When one of only two characters I kind of liked was killed off at the end of book one, my reaction was “eh.” That bothered me, because when a character I’ve followed for more than 800 pages gets his head lopped off, I want to feel more than “eh.”  When I find myself skimming the series’ byzantine power struggles the way I once skimmed painfully dry textbooks in college, that’s a sign.

I don’t want to read about chess, where characters are treated as game pieces in convoluted strategies. I want to read about Chutes and Ladders.

Now, dear reader, perhaps you are groaning. Chutes and Ladders is a kid’s game. Yeah. So? The Hobbit is a kid’s book. Are you going to dismiss that, too?

Aside: Chutes and Ladders, I learned recently, has roots in an ancient Indian board game (really) that was also partly morality instruction. Would you climb a ladder of virtue or succumb to the slippy-slide of vice?

There is not much strategy in Chutes and Ladders. It’s not about that whole Survivor culture of cross/double-cross and feigned alliances. I find that tedious, quite frankly (another big reason why the series I’m reading is not to my taste. I have to deal with enough backstabbing in my workplace. I don’t need to read about it when I kick back in my pj’s at the end of a long day).

Perhaps because it appeals to my Taoist nature, I like to read, and to write, tales of characters finding their own way, their struggles as internal as they are external. I like small stories where the focus is the character, not the political storms tossing him to and fro.

The main reason I lost interest in reading and writing historical fiction was, in fact, because I felt the genre focused too much on the high and mighty and the societal chess games of the period. I wanted to read, and to write, about the guy chopping wood and trying to figure out how to feed his family.

All that said, I love The Lord of the Rings, even though you could argue there is no greater scope or stakes-higher intrigue than the one Tolkien devised. But you know, my favorite things about LOTR are the moments that give us insight into the characters, whether it’s the hobbits’ awe at the sight of oliphants or Boromir and that guy Aragorn manly-manning a way through deep snow for the rest of the Fellowship.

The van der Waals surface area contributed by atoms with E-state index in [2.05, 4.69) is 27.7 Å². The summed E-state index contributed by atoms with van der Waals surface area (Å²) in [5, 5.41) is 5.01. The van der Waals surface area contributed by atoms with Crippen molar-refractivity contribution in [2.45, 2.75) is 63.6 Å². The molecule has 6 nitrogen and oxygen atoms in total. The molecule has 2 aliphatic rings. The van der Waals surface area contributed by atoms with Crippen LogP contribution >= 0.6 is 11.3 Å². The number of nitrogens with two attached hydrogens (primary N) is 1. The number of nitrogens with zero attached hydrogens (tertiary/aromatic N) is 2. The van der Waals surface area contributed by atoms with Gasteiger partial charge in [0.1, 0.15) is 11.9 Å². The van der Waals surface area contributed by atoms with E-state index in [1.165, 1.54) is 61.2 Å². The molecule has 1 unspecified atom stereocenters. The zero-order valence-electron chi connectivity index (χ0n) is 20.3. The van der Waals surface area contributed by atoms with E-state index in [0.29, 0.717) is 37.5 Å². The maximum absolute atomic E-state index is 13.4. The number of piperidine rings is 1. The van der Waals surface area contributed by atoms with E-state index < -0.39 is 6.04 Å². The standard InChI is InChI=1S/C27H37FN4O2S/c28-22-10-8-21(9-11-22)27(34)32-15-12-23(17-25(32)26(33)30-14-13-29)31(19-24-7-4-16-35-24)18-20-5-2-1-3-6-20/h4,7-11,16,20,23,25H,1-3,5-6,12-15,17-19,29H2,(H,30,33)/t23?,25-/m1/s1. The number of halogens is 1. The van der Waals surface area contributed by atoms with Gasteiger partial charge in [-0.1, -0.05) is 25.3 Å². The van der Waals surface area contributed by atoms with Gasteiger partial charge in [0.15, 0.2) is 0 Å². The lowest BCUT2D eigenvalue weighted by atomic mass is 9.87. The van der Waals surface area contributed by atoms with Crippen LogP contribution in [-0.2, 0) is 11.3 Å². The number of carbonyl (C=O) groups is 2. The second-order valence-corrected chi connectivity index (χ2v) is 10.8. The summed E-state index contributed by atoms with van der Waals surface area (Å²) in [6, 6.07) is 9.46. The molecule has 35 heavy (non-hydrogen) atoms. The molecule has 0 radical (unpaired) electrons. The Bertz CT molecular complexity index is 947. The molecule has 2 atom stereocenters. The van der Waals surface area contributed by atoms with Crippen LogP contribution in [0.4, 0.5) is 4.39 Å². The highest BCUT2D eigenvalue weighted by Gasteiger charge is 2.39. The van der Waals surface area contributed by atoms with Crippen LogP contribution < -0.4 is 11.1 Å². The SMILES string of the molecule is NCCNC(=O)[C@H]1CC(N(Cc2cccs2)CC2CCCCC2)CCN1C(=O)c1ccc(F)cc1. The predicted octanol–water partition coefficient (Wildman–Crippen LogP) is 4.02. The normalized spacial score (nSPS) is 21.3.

I think it speaks to Tolkien’s skills as a writer that he could deliver the huge, epic chess game while never forgetting to send his characters up and down chutes and ladders and pull the reader along for the ride.

And no, I do not compare myself with Tolkien.

[That reminds me of my favorite quote from the kooky martial arts cult classic Circle of Iron:

Blind flute player: Buddha once sat before a wall, and when he rose, he was enlightened.

Cord the guy with ridiculous Hair Metal hair: Do you compare yourself to Buddha?

Blind flute player: No. Only to the wall.]

Anyway… I wrote The War’s End because it was the story I wanted to read. As I edit it, I worry there is not enough Dynasty-style scheming or a big enough chess game. The entire cast of named characters in The War’s End could fit comfortably in your average pub. And some of them, it must be noted, would really like that. Especially if I’m the one buying.

The War’s End is, after all, the fairly simple story of two very damaged people thrown together by events. Yes, there is chess game plotting from afar that impacts their lives, and the two main characters spend a good deal of time trying to kill each other. But ultimately, it’s the story of two once-great but now broken warriors searching for the pieces they need to rebuild their lives and find a greater purpose.

I know The War’s End will not be, how you say, just to the taste of everyone, but I believe there are readers who want the chutes and the ladders, and not the leviathan chessboard. Now I just have to find them.